Drug companies will be expected to hit a series of milestones before they are allowed to distribute a coronavirus vaccine, a move that experts say makes it unlikely one will be approved before the US election.
The Food and Drug Administration has privately told vaccine makers they want them to comply with a set of guidelines that go beyond what the agency has said publicly, according to three people close to the discussions.
Peter Marks, director of the FDA department that oversees vaccines, had pushed for the new standards as a way to avoid politicisation of the agency, one person said. Mr Marks did not respond to a request to comment.
The guidelines, which include asking companies to wait until they have monitored trial participants for a median time of at least two months, are not yet hard-and-fast rules. But the FDA is now debating making them public in a move that would make it difficult for companies to ignore them.
Their existence was first revealed by The Washington Post.
“Companies have been told from the start they will be expected to comply with standards that go beyond what has been set out formally,” said a person briefed on the guidelines. “Now there is a discussion about whether the administration should formalise what has already been communicated privately.”
An executive familiar with the matter said the tougher guidelines would make it “more challenging” to file for approval ahead of the November election — but that vaccine makers would welcome them as they would be “really helpful” to improve public trust.
“The entire industry writ large is distraught about the fact that confidence is slipping in taking the vaccine because everybody is rushing headlong into this,” he said. “We’ve devoted incredible resources.”
Tom Inglesby, director of the Johns Hopkins Center for Health Security in Baltimore, said the new guidelines would likely mean it would take until December to get results.
“The companies were only halfway through enrolling people at the end of August,” he said. “They need time for more people to enter the trial, they need three to four weeks to get the second dose of vaccine, and they need at least two months of study after that. Vaccine trials take time. They just do.”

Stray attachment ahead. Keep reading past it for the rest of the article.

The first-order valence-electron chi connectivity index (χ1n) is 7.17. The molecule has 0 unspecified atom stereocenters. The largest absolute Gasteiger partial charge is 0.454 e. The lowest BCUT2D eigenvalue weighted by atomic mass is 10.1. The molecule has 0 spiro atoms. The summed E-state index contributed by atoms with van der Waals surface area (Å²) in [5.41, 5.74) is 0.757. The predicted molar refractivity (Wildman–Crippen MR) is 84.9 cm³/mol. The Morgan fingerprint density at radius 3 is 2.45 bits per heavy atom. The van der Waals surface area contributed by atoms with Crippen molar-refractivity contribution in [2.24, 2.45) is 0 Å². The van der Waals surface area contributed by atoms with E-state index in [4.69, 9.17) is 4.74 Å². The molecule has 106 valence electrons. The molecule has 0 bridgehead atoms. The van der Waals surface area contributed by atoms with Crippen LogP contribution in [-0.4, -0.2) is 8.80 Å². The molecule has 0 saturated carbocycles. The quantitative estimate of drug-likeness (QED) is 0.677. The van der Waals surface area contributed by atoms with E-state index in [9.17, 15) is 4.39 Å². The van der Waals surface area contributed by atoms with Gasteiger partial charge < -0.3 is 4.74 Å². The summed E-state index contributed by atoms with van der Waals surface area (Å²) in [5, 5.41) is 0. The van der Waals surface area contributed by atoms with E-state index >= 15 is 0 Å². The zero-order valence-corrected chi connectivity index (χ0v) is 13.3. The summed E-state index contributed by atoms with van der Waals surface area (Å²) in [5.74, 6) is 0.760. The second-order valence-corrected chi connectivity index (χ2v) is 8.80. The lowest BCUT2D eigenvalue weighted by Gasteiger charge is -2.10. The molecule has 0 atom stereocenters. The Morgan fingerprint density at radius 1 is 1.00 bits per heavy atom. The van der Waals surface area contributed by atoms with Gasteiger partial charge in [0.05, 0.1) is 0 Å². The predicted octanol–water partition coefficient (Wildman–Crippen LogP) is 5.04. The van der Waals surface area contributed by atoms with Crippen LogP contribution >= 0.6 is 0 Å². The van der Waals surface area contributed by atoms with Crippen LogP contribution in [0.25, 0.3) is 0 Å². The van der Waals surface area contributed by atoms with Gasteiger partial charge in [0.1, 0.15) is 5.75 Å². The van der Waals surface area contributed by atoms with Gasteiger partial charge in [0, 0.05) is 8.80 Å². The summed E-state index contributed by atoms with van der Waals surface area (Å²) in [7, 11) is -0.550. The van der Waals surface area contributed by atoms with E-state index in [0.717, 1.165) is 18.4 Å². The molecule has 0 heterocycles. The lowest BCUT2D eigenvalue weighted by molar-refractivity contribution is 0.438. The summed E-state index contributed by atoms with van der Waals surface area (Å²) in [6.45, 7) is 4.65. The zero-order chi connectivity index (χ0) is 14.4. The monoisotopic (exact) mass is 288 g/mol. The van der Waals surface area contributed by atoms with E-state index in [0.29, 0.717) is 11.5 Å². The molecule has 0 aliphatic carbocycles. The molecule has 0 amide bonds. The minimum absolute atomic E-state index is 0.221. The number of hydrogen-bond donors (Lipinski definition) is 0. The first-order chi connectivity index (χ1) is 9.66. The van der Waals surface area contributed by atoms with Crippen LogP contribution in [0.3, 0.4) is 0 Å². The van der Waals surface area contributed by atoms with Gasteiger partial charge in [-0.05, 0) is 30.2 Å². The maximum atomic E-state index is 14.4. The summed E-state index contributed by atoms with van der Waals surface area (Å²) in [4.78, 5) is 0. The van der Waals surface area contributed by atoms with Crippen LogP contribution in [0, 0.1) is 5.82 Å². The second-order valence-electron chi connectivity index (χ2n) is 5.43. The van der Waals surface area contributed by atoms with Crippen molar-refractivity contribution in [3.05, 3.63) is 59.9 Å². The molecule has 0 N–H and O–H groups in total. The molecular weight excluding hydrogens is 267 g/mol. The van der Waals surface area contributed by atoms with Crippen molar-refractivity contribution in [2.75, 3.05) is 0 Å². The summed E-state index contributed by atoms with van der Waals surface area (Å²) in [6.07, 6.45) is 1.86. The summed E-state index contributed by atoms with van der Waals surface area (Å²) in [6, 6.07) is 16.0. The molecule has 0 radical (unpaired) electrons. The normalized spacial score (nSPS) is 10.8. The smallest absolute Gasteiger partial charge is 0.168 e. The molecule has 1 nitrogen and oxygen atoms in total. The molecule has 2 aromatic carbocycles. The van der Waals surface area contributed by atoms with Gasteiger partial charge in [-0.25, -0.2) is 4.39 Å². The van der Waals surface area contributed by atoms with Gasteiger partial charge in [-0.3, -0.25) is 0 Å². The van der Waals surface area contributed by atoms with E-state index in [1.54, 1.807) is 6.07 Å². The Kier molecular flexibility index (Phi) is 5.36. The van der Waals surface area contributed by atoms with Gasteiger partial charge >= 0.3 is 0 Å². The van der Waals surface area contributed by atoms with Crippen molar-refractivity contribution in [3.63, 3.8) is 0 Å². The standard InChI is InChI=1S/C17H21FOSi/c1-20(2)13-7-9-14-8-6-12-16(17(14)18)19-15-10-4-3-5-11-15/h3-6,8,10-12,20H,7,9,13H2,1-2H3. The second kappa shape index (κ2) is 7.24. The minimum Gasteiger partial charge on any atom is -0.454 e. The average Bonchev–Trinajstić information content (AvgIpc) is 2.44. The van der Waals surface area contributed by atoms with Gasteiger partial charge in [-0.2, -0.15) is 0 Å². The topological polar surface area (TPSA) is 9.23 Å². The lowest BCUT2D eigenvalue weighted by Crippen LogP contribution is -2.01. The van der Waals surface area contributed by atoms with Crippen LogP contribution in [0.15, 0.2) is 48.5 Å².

Donald Trump has said he expected a vaccine to be available possibly as soon as next month. The US president told a cheering crowd of supporters last weekend one would be ready “within weeks”. “We are rounding the corner on the pandemic,” he added.
Stephen Hahn, the head of the FDA, told the Financial Times last month that he was willing to consider a fast-track process to authorise a vaccine, known as an emergency use authorisation. But those familiar with the process said he has asked drug companies to hit a set of standards that go beyond what is normally requested for an EUA, including waiting until participants in phase 3 trials have gone through a median of at least two months of monitoring after receiving their last shot.
Moderna and Pfizer, with its partner BioNTech, started their trials in late July. But both companies gave two doses, meaning the clock would not have started until late August for even the first wave of participants. Moderna recruited 2,000 out of the 30,000 participants in its first week, so they will hit the two-month mark in late October. It is therefore likely to be much later for the middle group of recruits to hit that point, as the guidelines request.
Other guidelines, not previously made public, include having at least five of the infections result in severe illness in the placebo group for each trial, to prove that the vaccine protects against the most devastating developments of the disease. There should also be cases of Covid-19 in older people, who are more vulnerable and have immune systems that can be less responsive to a vaccine.
There is no set timeline for when the large phase 3 trials will have gathered enough evidence to submit a vaccine for regulatory approval. Vaccine makers have estimated that is likely to happen at some point between October and December.
The FDA had already made clear that it expected any vaccine to be at least 50 per cent effective.
The pharmaceuticals industry is worried about being dragged into politics and losing public trust in their vaccines. In an unusual statement, the chief executives of nine major vaccine manufacturers pledged earlier this month to only submit a potential Covid-19 vaccine for approval if it complied with the requirements set out by the FDA.